TD: One of the reasons I chose Will was that he was already a capable cinematographer and was also directing his own commercials, so that was one less guy we had to hire. But in his commercials, he was also building all these things like costumes and structures. I had no idea he would be able to build the International Space Station on his parents’ driveway! But I think I have a pretty good intuition when it comes to people, and this guy falls right into that category. I learned early on in my career that if you can identify talent, you need to be there to help mentor that talent and give them the tools and guidance they need. But it eventually got to the point where Will was guiding himself!
MM: Talk about the process of scoring the film. How was it different for you, compared with writing a song?
TD: Easier, way easier. The process was really organic. I could just sit down with a synthesizer, play the movie and say, “It feels like this.” The movie is very meditative, and so is the music, which made it a lot of fun. And I was constantly asking myself, “What am I doing wrong?” So I’d rewind the last scene, watch it go into the next scene, then rewind two scenes and work on the pacing…
MM: I love the idea of Love Live, where it’s a one-time-only, special event. Do you see this as a good release method for future films?
TD: Well, for us it helped that we already had a built-in fanbase for the movie, but the problem for us is that this movie speaks to more than just that audience. There’s a whole sci-fi culture that loves it and wants to get involved, and they probably wouldn’t find it until after that one screening. So we were looking into different ways of touring the film. I think the days of just parking a movie in a theater for a few weeks is really almost non-existent now, and something like the Fathom event is a really strong component of where it needs to go.
MM: I usually ask the film version of this but, from your perspective, how has the music business changed as far as new musicians are concerned? Do you think it’s easier or harder to become an established band than it used to be?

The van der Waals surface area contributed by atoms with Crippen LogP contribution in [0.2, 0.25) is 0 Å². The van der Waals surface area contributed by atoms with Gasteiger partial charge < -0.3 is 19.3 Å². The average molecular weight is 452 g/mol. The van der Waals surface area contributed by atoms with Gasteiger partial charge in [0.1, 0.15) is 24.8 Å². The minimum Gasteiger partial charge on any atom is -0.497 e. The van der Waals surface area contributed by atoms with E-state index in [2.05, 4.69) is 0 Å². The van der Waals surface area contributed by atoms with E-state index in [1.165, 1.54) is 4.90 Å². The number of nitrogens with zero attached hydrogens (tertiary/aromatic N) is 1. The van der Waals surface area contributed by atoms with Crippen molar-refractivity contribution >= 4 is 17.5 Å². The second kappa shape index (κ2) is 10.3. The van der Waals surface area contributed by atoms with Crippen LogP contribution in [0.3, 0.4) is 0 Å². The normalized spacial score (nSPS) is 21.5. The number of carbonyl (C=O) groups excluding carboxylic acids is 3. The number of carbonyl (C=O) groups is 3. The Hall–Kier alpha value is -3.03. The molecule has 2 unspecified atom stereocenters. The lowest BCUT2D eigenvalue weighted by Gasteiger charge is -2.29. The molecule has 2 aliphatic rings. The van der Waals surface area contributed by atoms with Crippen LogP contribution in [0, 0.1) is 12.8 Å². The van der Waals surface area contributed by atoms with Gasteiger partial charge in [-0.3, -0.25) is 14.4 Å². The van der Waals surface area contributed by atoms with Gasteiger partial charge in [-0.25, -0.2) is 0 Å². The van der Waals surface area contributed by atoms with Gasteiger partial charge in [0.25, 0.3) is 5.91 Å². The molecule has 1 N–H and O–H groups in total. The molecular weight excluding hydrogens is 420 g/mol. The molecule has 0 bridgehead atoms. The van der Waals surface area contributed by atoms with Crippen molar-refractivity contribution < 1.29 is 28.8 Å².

TD: That’s a good question, and a difficult one. Music is bigger than it has ever been, but there’s no industry to support it. But now, with the Internet, there are these incredible worlds you can jump into. If you make enough noise, someone will hear it. If you just say “I want to start a band with my friends and write a cool love song”… that could have worked in the late ‘80s and early ‘90s, but it’s probably not gonna work now. So if you’re ambitious enough and you cut through that noise, your music could get heard and passed around and talked about. I think that this is causing bands to think more like Pink Floyd and Led Zeppelin, [visualizing] their music into a whole new category, so it’s challenging their art and they’re delivering something that’s much more conceptual, much more meaningful and much more grand. And that’s causing people to talk about it, and the Internet gives them a forum for that.
Andy Young is a director, editor, writer and composer living in Austin, Texas. At the age of twenty, he has produced over 100 short films and one feature film, The Legend of Action Man, which he shot on a budget of only $200. Andy continues to make low-budget shorts with his sketch comedy group Dingoman Productions.